- Scoliosis Surgery,
- Smith-Peterson Osteotomy.

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Questions & Answers
Q:
What is the best way to treat permanent back and neck pain and stiffness?
A:

Here are some tips:

Neck Pain Tips: Sleep with a cervical pillow

Orthopedic or cervical pillows are made with special contours to support the space beneath the neck and head. They are also more concave for the head and provide more support to the neck.

Neck Pain Tips: Sleep on your back

The best position to lie to sleep is on your back. If you sleep on your stomach or on your side, make sure your pillow is not too thick. It should raise your head no more than 4 to 6 inches. This will keep your neck and head from turning to either side.

Neck Pain Tips: Position your computer screen at eye level

While you are working at a computer, sit comfortably in your chair with your computer in front of you. Close your eyes and then open them. When you open your eyes, you should see the middle of the computer screen. If your gaze is not in the middle of the screen, adjust the height of the screen using items like books.

To keep your head from gradually drifting forward, take frequent breaks to stretch. Getting up to walk around at least once every half-hour is one of the best neck pain tips.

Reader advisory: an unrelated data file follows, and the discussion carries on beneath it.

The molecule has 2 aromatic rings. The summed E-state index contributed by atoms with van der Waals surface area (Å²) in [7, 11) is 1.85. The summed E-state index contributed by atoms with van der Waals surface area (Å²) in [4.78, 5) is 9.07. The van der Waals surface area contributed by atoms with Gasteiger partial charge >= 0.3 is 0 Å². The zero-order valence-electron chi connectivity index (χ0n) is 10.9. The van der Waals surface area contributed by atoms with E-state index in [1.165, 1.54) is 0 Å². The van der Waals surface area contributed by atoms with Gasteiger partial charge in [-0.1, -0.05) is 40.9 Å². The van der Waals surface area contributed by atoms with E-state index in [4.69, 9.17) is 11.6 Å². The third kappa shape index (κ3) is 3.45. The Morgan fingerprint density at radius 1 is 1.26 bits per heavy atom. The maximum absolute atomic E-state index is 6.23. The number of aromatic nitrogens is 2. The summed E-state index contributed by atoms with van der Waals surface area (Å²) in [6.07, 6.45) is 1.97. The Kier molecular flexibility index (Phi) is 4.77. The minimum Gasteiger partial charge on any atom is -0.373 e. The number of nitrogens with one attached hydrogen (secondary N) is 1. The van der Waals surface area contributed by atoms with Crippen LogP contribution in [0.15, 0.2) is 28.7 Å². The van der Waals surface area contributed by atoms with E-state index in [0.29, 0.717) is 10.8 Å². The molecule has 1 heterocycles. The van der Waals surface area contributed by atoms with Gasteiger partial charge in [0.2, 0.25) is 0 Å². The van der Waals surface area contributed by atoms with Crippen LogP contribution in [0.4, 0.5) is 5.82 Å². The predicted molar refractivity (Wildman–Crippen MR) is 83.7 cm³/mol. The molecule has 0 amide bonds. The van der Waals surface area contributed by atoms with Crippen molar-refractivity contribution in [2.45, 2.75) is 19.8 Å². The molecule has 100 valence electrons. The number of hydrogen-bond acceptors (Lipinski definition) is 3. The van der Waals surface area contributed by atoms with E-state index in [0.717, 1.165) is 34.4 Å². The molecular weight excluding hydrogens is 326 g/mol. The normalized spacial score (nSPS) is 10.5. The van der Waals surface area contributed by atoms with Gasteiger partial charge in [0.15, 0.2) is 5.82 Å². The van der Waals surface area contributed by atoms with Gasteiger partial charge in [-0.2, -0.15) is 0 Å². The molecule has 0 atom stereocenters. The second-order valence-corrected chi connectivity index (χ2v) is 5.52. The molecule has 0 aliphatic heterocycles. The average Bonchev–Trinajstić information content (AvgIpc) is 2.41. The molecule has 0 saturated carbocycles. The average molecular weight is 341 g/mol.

Neck Pain Tips: Use a telephone headset

Never hold a phone between your shoulder and your ear. Use a headset or other hands-free system to talk on the phone and avoid abusing your neck and spine.

Neck Pain Tips: Exercise your neck muscles

One of the best neck pain tips is using the chin tuck. You can do this often throughout the day. In addition to helping strengthen the muscles that hold the head in alignment over the shoulders, it also helps strengthen the scalene and sub-occipital muscles.

Read more tips here: Neck Pain Tips: Sleeping, Posture, Exercising, Hydration & Prevention

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Temed Holdings
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Q:
What is the best treatment for neck pain and shoulder Pain?
A:

One of the best treatment for neck pain and shoulder pain is exercises:

Neck Pain Exercises: Neck Extension

  1. To begin this neck pain exercise, sit up straight in a chair with your feet flat on the floor.
  2. Looking straight ahead, tuck your chin slightly (starting position)
  3. Place the palm of your hand on the back of your neck, at the base of your head
  4. Apply slight forward pressure with your hand, while resisting the forward motion of your neck and head
  5. Hold for a count of 5 and return to the starting position and relax
  6. Repeat the neck pain exercises 5-10 times

Neck pain exercises: Side bend

  1. Sit up straight in a chair with your feet flat on the floor.
  2. Looking straight ahead, tuck your chin slightly (starting position)
  3. Place your left hand, palm down, on the left side of your head (around your ear)